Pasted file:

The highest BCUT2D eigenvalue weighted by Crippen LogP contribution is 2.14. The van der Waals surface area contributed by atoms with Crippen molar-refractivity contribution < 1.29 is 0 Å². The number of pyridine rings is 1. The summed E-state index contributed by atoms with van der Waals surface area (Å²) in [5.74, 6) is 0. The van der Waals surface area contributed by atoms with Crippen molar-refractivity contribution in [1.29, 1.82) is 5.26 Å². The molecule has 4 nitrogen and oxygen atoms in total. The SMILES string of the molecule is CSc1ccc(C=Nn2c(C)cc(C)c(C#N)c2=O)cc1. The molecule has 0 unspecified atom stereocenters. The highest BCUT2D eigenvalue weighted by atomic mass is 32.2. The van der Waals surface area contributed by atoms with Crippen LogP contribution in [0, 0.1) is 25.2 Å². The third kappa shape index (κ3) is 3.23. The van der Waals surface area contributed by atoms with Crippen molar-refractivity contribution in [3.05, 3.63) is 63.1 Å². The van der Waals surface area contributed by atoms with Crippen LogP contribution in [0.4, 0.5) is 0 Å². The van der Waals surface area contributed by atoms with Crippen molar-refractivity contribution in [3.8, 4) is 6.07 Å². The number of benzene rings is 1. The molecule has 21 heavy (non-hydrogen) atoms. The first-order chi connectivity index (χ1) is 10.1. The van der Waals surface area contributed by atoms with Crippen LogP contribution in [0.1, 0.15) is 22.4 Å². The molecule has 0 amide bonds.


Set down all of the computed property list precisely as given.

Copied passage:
The highest BCUT2D eigenvalue weighted by Crippen LogP contribution is 2.14. The van der Waals surface area contributed by atoms with Crippen molar-refractivity contribution < 1.29 is 0 Å². The number of pyridine rings is 1. The summed E-state index contributed by atoms with van der Waals surface area (Å²) in [5.74, 6) is 0. The van der Waals surface area contributed by atoms with Crippen molar-refractivity contribution in [1.29, 1.82) is 5.26 Å². The molecule has 4 nitrogen and oxygen atoms in total. The SMILES string of the molecule is CSc1ccc(C=Nn2c(C)cc(C)c(C#N)c2=O)cc1. The molecule has 0 unspecified atom stereocenters. The highest BCUT2D eigenvalue weighted by atomic mass is 32.2. The van der Waals surface area contributed by atoms with Crippen LogP contribution in [0, 0.1) is 25.2 Å². The third kappa shape index (κ3) is 3.23. The van der Waals surface area contributed by atoms with Crippen molar-refractivity contribution in [3.05, 3.63) is 63.1 Å². The van der Waals surface area contributed by atoms with Crippen LogP contribution in [0.4, 0.5) is 0 Å². The van der Waals surface area contributed by atoms with Crippen molar-refractivity contribution in [3.8, 4) is 6.07 Å². The number of benzene rings is 1. The molecule has 21 heavy (non-hydrogen) atoms. The first-order chi connectivity index (χ1) is 10.1. The van der Waals surface area contributed by atoms with Crippen LogP contribution in [0.1, 0.15) is 22.4 Å². The molecule has 0 amide bonds.